This American Life has retracted its episode on Apple and Foxconn, the manufacturing company that makes iPhones and iPads.
In a press release Friday, This American Life said that the January episode, which painted a negative picture of life for employees at a factory in Shenzhen, China, was not properly vetted and that narrator Mike Daisey "misled This American Life during the fact-checking process" when he didn't provide the contact information for his interpreter or her real name. The episode was based on Daisey's one-man show, The Agony and the Ecstasy of Steve Jobs.
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"At that point, we should've killed the story," Ira Glass, executive producer and host of This American Life
, said. "But other things Daisey told us about Apple's operations in China checked out, and we saw no reason to doubt him. We didn't think that he was lying to us and to audiences about the details of his story. That was a mistake."Friday's episode of This American Life
will include a segment with Marketplace
's Rob Schmitz, who confronts Daisey about fabricating details. In his report, Daisey said that he met underage workers at Foxconn and that a man with a mangled hand was injured making iPads — neither of which are true.Daisey admitted to Schmitz that he fabricated the details, adapting it from his theatrical show, and apologized for including it on This American Life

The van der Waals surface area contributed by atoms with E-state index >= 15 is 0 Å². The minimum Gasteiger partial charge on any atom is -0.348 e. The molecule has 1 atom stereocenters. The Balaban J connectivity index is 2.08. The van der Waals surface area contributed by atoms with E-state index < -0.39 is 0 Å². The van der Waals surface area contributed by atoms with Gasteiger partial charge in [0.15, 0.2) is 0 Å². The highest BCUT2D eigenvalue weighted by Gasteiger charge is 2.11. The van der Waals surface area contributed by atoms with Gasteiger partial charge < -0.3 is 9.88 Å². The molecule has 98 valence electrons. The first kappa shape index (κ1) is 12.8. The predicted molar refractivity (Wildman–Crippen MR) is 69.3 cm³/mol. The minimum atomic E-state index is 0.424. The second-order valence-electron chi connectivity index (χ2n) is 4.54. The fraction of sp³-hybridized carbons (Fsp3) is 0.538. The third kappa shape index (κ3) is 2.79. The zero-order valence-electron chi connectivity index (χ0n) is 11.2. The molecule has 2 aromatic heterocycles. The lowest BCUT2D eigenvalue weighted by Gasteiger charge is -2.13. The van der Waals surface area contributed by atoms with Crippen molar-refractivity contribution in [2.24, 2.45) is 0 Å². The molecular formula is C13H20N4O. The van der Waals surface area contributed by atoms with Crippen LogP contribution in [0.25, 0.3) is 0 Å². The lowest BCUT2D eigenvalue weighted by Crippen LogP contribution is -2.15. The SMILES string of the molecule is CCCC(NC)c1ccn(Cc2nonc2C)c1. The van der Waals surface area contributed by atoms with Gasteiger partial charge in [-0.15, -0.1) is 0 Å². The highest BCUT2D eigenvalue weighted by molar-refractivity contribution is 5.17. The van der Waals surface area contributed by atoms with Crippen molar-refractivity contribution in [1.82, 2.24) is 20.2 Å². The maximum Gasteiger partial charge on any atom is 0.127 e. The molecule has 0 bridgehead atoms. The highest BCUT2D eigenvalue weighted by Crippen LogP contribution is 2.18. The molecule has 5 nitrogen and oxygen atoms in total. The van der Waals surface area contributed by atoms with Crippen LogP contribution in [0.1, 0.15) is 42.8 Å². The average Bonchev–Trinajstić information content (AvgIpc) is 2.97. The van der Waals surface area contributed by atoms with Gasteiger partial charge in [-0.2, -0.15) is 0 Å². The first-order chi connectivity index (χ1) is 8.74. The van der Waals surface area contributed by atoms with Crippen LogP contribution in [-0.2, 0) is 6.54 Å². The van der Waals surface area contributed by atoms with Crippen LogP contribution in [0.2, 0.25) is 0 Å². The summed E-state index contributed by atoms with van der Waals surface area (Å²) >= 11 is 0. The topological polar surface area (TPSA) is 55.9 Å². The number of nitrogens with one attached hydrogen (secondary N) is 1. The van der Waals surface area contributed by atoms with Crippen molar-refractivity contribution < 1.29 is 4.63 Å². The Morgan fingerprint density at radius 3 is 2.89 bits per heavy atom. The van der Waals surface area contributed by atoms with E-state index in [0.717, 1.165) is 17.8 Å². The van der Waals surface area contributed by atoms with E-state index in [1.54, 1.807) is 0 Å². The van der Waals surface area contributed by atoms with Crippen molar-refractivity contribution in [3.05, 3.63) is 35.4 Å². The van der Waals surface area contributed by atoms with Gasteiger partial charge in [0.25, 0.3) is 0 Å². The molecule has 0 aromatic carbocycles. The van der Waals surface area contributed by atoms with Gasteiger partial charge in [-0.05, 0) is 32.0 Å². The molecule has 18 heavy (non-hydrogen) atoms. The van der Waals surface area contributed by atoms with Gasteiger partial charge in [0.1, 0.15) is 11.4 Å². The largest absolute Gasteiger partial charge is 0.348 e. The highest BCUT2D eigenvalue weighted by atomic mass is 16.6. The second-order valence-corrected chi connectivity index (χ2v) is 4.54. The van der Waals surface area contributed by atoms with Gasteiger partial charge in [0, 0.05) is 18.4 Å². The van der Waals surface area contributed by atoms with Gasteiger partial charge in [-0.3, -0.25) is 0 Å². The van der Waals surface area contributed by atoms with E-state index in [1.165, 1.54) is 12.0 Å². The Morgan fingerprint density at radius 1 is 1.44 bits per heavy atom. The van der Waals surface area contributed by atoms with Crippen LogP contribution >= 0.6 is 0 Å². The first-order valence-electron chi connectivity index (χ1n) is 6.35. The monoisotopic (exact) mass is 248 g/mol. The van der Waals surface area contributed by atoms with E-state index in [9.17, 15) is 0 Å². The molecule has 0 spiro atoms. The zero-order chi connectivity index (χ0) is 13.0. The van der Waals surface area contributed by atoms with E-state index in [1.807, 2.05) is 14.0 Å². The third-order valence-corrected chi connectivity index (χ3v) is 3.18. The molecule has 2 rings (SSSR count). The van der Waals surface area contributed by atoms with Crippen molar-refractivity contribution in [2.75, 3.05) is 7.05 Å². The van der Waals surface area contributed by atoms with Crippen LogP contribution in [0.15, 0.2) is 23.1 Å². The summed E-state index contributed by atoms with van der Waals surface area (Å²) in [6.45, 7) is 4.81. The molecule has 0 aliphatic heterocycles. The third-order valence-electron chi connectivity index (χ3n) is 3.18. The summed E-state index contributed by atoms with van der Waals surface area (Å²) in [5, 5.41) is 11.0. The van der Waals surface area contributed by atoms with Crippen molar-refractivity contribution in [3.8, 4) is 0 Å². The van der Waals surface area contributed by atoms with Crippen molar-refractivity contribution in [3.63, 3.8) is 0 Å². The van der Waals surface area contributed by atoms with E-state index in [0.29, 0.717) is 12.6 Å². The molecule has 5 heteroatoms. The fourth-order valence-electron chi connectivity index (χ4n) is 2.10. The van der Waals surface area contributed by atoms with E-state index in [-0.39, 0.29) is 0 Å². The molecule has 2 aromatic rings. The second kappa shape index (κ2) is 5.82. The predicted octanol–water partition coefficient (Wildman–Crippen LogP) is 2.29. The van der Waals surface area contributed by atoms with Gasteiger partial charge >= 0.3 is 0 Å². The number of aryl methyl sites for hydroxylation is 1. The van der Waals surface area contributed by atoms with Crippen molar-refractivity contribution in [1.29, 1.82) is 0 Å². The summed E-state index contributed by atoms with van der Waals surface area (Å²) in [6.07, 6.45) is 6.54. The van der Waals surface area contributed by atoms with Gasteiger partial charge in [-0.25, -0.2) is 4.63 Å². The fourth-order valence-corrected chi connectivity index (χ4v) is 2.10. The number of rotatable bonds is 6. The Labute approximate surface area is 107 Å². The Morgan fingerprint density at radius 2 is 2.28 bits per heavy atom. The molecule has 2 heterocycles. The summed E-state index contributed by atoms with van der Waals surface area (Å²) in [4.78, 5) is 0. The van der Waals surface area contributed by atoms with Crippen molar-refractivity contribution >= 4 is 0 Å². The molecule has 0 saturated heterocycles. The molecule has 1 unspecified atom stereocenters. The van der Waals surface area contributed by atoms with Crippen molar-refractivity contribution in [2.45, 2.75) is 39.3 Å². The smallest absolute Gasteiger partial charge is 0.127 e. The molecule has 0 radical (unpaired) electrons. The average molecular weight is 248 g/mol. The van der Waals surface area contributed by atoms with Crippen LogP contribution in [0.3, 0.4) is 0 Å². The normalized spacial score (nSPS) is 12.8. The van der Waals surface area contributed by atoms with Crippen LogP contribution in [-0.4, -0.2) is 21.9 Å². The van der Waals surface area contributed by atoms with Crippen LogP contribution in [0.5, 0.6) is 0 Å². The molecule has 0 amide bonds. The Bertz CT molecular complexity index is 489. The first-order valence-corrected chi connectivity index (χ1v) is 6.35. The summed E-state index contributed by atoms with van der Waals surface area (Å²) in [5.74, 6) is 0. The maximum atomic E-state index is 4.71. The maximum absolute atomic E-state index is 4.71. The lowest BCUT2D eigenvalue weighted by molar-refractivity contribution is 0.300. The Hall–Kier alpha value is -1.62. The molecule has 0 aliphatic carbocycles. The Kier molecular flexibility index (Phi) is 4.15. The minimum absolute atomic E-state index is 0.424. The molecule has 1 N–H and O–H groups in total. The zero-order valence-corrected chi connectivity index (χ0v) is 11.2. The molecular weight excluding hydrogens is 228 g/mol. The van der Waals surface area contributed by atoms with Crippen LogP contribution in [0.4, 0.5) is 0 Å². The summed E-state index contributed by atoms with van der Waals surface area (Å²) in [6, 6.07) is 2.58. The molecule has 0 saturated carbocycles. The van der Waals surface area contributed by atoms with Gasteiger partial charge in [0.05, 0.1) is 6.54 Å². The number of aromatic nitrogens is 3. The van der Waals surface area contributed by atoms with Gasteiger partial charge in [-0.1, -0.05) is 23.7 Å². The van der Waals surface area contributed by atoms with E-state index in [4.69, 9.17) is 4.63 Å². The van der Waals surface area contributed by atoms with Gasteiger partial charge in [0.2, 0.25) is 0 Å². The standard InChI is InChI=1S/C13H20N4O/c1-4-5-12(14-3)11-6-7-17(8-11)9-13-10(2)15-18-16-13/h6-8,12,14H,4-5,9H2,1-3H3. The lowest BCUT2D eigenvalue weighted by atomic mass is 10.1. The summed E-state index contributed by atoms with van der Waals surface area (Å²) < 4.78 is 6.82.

. "It was completely wrong for me to have it on your show," he said. He also sent his regrets to "the people who are listening, the audience of This American Life
, who know that it is a journalism enterprise, if they feel betrayed."
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Daisey released a further statement on his blog Friday
, saying that he stands by his work, which he called a theatrical piece that uses a "combination of fact, memoir, and dramatic license to tell its story, and I believe it does so with integrity.""What I do is not journalism," he wrote. "The tools of the theater are not the same as the tools of journalism. For this reason, I regret that I allowed This American Life
to air an excerpt from my monologue. This American Life
is essentially a journalistic — not a theatrical — enterprise, and as such it operates under a different set of rules and expectations. But this is my only regret. I am proud that my work seems to have sparked a growing storm of attention and concern over the often appalling conditions under which many of the high-tech products we love so much are assembled in China."